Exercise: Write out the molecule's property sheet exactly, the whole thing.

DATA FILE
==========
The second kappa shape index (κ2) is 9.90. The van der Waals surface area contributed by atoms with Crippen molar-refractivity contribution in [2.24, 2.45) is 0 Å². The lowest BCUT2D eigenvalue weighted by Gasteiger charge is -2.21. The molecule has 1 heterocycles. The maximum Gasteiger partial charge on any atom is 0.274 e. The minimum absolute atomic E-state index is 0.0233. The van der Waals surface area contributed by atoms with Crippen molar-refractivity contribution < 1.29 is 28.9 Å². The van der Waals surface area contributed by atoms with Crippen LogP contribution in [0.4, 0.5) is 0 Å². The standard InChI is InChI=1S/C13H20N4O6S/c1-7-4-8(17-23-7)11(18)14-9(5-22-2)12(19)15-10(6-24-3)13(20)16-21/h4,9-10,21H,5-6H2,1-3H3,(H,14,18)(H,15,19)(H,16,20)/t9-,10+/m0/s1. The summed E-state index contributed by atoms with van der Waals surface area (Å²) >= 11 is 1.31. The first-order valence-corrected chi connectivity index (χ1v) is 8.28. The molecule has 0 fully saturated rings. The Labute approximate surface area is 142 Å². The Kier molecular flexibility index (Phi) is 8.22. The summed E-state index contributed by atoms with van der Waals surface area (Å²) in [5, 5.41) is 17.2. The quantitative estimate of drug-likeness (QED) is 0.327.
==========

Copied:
The second kappa shape index (κ2) is 9.90. The van der Waals surface area contributed by atoms with Crippen molar-refractivity contribution in [2.24, 2.45) is 0 Å². The lowest BCUT2D eigenvalue weighted by Gasteiger charge is -2.21. The molecule has 1 heterocycles. The maximum Gasteiger partial charge on any atom is 0.274 e. The minimum absolute atomic E-state index is 0.0233. The van der Waals surface area contributed by atoms with Crippen molar-refractivity contribution < 1.29 is 28.9 Å². The van der Waals surface area contributed by atoms with Crippen LogP contribution in [0.4, 0.5) is 0 Å². The standard InChI is InChI=1S/C13H20N4O6S/c1-7-4-8(17-23-7)11(18)14-9(5-22-2)12(19)15-10(6-24-3)13(20)16-21/h4,9-10,21H,5-6H2,1-3H3,(H,14,18)(H,15,19)(H,16,20)/t9-,10+/m0/s1. The summed E-state index contributed by atoms with van der Waals surface area (Å²) >= 11 is 1.31. The first-order valence-corrected chi connectivity index (χ1v) is 8.28. The molecule has 0 fully saturated rings. The Labute approximate surface area is 142 Å². The Kier molecular flexibility index (Phi) is 8.22. The summed E-state index contributed by atoms with van der Waals surface area (Å²) in [5, 5.41) is 17.2. The quantitative estimate of drug-likeness (QED) is 0.327.